Is Social Media Helping or Hindering Your Relationship?

22 Oct

You get home after a long day at work, you sit down in front of the television to watch a movie with your partner. Movie chosen, glass of wine poured, snacks on the table you’re ready to go - not even 10 minutes into the movie you’re both sitting staring at your phones frantically typing away, sound familiar?

Couple hugging and texting everyone on their smart phones

Now more than ever, our phones and social media are often what we spend the most time looking at, with our mobile phones regularly being the last thing we see at night and the first thing we see in the morning. Needless to say, as a society we’re having less face-to-face interaction than ever before, so it’s inevitable that social media use is going to impact our entire lives, including our relationships. But what impact does it have? Can it be used to enhance our relationships, or does it pull us apart?

Social media was developed to make individuals feel connected and that’s exactly what it does a lot of the time; it’s a fabulous tool for allowing us to foster and develop relationships online. But unfortunately, this is having a not so positive effect on our ability to develop relationships in the real world. Leslie Shore, an expert in the field, suggests that social media use can actually hinder our ability to build relationships offline as it results in a decrease in the level of social intelligence that we have, which in turn causes us to be less able to read and understand people face-to-face, which is essential for building any relationship, including romantic ones. It can also make us feel less connected from people, as even if they’re sitting right next to us, social media takes our attention away from the person we’re actually physically conversing with. How many times have you gone out for lunch with someone who’s sitting there scrolling whilst you’re trying to have a conversation? Not only is this extremely frustrating, but the bond between you will definitely take a toll if it becomes a regular occurrence.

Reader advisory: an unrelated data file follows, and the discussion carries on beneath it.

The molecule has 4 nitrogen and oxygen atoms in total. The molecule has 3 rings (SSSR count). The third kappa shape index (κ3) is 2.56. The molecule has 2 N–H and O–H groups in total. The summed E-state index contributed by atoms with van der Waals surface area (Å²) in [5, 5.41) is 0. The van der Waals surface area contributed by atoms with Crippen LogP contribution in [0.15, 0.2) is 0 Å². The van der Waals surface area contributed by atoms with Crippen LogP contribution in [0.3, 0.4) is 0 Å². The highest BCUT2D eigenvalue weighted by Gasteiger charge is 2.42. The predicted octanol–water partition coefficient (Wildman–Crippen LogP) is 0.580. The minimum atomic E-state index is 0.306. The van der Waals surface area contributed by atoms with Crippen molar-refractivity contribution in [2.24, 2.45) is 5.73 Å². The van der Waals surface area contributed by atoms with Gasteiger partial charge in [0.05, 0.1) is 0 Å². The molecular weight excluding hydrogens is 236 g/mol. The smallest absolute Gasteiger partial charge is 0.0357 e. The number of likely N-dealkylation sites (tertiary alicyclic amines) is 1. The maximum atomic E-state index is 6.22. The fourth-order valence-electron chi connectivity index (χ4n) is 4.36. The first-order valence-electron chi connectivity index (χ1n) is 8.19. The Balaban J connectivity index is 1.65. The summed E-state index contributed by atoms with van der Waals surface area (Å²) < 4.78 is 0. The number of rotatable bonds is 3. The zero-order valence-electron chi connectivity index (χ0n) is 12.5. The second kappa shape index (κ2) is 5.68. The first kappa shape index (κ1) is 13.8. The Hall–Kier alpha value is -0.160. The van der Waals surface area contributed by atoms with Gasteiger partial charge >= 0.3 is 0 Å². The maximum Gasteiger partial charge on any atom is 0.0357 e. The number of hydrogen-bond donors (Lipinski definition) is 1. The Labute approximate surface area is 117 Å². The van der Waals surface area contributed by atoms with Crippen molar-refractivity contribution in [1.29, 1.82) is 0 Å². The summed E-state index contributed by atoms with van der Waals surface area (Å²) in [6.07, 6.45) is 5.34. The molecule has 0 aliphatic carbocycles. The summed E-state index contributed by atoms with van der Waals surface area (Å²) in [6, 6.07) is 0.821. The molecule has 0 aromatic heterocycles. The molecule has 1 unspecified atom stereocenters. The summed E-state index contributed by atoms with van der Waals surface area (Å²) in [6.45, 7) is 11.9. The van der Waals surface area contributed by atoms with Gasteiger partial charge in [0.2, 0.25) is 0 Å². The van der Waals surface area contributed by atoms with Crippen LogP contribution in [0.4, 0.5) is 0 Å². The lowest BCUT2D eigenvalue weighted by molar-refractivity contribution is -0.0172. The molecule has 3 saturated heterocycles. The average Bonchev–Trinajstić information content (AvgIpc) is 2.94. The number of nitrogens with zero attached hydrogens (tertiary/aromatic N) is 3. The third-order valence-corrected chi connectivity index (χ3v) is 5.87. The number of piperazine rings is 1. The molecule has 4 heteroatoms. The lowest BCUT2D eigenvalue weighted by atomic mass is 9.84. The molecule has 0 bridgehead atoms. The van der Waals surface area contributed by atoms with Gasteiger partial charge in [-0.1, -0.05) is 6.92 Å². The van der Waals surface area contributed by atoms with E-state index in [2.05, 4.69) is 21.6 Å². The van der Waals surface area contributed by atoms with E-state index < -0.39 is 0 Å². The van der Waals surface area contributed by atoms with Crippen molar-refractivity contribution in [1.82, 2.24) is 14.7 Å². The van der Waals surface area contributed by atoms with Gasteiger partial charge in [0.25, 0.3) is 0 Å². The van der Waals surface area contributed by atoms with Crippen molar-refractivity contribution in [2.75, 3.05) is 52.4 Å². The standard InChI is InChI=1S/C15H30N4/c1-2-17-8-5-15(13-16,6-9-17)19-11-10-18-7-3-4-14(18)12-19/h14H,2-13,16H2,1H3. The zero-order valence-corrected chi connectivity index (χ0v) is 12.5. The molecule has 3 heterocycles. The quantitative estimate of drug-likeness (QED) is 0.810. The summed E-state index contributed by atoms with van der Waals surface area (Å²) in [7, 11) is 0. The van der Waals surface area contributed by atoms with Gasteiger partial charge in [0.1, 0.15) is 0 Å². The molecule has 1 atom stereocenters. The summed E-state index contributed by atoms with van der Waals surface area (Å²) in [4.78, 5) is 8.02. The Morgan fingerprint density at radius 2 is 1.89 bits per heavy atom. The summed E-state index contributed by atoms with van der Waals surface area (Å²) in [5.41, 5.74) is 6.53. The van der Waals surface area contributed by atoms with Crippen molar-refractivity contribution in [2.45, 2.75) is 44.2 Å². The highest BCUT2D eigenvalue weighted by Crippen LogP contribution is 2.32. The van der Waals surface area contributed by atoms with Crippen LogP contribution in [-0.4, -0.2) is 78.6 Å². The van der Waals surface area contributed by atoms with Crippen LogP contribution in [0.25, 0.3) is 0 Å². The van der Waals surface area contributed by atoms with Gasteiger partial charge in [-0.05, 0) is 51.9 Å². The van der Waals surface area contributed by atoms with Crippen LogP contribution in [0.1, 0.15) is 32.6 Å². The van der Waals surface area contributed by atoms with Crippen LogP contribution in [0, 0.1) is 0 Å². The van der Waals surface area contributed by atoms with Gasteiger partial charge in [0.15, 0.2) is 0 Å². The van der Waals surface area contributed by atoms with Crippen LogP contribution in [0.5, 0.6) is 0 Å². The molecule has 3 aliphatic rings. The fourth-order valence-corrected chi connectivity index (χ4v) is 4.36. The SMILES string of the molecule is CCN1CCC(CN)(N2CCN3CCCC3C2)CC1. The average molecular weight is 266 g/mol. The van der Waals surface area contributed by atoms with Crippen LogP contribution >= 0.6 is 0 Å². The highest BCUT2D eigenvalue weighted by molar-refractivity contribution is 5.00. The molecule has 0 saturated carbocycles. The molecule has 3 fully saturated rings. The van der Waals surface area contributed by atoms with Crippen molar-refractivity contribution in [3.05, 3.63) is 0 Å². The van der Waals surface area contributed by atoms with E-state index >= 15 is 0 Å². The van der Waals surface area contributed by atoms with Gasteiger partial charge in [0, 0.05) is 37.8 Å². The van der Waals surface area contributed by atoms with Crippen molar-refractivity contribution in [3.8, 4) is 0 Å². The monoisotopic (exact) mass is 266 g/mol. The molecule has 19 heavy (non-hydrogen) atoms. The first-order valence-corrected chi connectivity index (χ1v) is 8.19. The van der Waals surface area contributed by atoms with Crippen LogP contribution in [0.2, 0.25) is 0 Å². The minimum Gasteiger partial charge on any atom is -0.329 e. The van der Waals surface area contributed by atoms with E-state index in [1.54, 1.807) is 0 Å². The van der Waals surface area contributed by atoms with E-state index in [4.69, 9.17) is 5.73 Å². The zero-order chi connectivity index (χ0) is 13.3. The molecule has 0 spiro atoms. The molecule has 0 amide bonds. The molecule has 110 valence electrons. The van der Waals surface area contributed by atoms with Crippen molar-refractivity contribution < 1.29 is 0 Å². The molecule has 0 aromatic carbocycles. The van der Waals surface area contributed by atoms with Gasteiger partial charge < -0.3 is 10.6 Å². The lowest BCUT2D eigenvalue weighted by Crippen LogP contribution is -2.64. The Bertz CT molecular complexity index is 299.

In the real-world, comparisons definitely occur – you go on a first date, which isn’t going as planned and see a couple sitting a few tables away who are laughing, holding hands and seeming to have a great time. As a result, you feel deflated; why couldn’t that be you?

On social media comparisons are everywhere.

Whilst it’s pretty well known that people often only portray the positive aspects of their life, including relationships, on social media you can often get sucked into these “perfect” couples and truly believe they have the perfect relationship. When in fact, for a lot of them, it couldn’t be further from how they’re really feeling. As a result, we’re constantly exposed to “ideal” relationships rather than real relationships. This exposure causes us to question our own relationship and what it should be like and puts pressure on couples to act in a way, which may not be natural to them. Similarly, it creates the notion that the grass is greener and that there are better relationships out there. But again, it’s all about portrayal – behind the scenes could be a very different picture.

Based on these factors, it isn’t surprising that studies have found that frequent social media use is negatively correlated with relationship satisfaction, and that there’s a link between increased social media use and increased partner conflict.

But, interestingly, whilst studies suggest that social media use has a negative impact particularly for couples who have been together less than 3 years; potentially due to trust still developing. For couples who have been together for more than 3 years, there’s actually a positive link with social media use and how satisfied they are both in life and in their relationship. Taking this one step further, studies have also shown a positive link between the amount you post about your partner online and feelings of intimacy and relationship satisfaction, but of course this does depend on how private your partner is and the nature of your posts about them.